There’s also a few lessons’s that I’ve learned from UI and Interaction Design. The basics are quite simple: reduce the number of necessary steps to complete a task (eg installing & creating a project), and make information available where it’s needed but only when it’s needed (eg. polling the input state at any time in any class).

Another way to stay in touch with the “cats” (users) is to provide a means to provide feedback, ideas and suggestions. While most rely on forums to do that, I believe a dedicated feedback system like UserVoice literally gives user’s a voice. Ideas can be created by anyone without requiring an account, anyone can vote on existing ideas, and the ideas are neither discussed to death nor lost in the nirvana of hundreds of other forum threads. Most importantly, ideas can be visibly flagged as planned, in progress, completed or rejected. Which takes the guesswork out of user’s expectations. Guess who else is using UserVoice to gather feedback? Note: UserVoice is free if you can limit yourself to one forum.

Taking this one step further is public task tracking. Anyone can now see what I’m currently working on, what I’ve planned for the current iteration, what items are in the backlog or the icebox which contains all the unscheduled, unplanned tasks. I use PivotalTracker for task tracking, public projects are free and surprisingly task planning software that allows public projects like Pivotal Tracker is hard to come by. But neither free nor public swayed me over, it was the ease of use despite being a web interface, the hosted solution and how it supports agile development. If you really dig Kobold2D, you might want to also follow @Kobold2D_Dev where all Kobold2D related task tracking events are tweeted. For me it’s also a good way to give the project more exposure through re-tweets by enthusiasts who filter the important bits out of the stream of updates.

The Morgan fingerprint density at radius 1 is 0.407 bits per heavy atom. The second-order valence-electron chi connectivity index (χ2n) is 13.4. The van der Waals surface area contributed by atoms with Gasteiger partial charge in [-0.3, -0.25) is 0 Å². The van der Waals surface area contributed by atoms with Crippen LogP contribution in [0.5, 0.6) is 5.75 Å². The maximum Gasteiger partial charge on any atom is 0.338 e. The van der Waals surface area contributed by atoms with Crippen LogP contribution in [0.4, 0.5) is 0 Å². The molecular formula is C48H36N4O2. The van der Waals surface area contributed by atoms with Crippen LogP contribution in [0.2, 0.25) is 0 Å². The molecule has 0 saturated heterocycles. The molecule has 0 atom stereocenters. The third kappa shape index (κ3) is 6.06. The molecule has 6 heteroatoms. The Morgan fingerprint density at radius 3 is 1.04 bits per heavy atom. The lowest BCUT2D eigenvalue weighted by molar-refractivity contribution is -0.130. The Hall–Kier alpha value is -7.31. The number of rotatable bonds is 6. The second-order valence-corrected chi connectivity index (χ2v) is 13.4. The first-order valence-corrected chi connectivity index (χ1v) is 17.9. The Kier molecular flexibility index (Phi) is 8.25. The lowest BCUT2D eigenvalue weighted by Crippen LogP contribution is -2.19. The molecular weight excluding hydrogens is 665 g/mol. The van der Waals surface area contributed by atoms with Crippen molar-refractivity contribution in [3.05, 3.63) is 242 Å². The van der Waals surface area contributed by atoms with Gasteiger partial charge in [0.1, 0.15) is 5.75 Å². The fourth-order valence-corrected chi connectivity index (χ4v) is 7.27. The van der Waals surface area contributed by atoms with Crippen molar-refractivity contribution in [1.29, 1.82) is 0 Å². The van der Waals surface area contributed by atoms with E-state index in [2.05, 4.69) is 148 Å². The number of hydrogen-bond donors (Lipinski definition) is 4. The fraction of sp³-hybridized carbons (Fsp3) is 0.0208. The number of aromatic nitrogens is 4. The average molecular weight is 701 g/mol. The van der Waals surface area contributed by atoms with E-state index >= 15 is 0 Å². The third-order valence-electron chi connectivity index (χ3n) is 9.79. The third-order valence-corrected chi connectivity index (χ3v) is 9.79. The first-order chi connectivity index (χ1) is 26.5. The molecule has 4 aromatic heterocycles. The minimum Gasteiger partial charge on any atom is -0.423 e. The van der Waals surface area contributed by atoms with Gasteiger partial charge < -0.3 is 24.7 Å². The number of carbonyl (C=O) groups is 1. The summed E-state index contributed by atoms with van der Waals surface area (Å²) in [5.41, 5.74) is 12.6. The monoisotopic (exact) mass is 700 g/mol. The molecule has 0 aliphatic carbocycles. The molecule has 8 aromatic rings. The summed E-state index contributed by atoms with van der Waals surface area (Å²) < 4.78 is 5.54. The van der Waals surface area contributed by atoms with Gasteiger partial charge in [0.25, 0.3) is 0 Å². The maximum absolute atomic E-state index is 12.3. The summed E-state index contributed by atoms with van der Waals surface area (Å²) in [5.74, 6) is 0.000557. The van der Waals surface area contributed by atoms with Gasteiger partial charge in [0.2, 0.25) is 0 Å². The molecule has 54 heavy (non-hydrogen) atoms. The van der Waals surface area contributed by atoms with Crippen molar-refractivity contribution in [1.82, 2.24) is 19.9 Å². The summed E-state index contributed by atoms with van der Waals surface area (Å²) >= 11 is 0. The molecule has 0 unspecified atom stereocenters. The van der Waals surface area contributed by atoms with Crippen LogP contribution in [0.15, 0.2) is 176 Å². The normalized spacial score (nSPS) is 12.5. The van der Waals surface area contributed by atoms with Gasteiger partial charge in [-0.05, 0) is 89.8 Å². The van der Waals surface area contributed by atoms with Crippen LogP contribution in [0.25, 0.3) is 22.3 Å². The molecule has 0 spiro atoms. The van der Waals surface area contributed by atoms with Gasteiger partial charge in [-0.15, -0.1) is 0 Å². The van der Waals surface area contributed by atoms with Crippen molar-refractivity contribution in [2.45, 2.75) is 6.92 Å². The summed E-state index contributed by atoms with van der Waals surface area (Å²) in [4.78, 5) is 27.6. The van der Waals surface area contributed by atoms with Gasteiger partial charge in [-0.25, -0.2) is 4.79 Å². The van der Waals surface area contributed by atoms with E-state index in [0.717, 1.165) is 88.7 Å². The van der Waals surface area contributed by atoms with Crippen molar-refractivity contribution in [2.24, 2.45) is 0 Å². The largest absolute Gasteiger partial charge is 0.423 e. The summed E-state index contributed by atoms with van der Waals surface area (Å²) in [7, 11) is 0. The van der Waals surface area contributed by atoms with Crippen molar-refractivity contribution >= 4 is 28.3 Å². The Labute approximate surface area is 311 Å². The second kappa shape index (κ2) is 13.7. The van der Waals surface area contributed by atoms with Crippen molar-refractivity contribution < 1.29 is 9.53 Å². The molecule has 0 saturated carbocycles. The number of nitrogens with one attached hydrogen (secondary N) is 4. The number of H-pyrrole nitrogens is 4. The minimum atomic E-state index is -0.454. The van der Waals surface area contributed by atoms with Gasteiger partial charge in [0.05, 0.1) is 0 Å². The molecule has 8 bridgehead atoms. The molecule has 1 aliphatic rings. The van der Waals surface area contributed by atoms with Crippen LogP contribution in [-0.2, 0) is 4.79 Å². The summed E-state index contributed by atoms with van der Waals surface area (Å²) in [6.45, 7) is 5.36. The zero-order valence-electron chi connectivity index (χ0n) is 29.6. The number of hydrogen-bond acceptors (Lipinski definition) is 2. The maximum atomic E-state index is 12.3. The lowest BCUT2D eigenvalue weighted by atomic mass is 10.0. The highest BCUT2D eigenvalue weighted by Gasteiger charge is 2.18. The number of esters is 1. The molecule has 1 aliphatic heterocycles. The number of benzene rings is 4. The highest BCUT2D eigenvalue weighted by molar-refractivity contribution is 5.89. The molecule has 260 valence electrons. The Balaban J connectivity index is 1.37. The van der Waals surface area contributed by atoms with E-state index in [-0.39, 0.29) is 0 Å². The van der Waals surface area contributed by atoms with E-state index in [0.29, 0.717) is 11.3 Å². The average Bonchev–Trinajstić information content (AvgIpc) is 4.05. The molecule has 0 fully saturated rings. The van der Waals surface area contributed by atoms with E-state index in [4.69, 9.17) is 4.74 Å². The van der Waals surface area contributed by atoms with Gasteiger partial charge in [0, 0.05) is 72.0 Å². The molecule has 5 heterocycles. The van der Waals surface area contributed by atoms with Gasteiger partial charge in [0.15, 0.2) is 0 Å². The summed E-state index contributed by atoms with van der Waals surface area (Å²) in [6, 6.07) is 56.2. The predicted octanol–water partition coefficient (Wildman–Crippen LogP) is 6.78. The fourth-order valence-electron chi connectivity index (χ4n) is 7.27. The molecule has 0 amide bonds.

Case in point: a Twitter user noticed I had AdMob integration as a task in the roadmap, and offered his AdMob implementation. Transparency encourages code sharing.

Finally, the development of Kobold2D should be self-sustainable. One way I’m going to achieve this is through commercial source code game kits, like my Line-Drawing Game Starterkit or the iPhone Game Kit. I love making games and solving the gameplay-related challenges. But I also like to create generic systems that can be used by everyone. So I’m going to write feature-rich, playable games with Kobold2D and sell the source code. Maybe there’ll be even a game for the App Store coming out of it. Through developing game kits I get first hand game development experience with Kobold2D, and I know there will always be Kobold2D code improvements coming out of that process.

To sum up

Use the right tools (Uservoice, Pivotaltracker, Forum, Wiki, Mailing List) to make your development process transparent and to give yourself the necessary self-discipline to see it through. It has the added benefit that it shows users that you care and that you’re dedicated. It even allows you to make realistic estimates about the next release.

Kobold2D Preview 4 will be available next Tuesday, September 27th. There, I said it!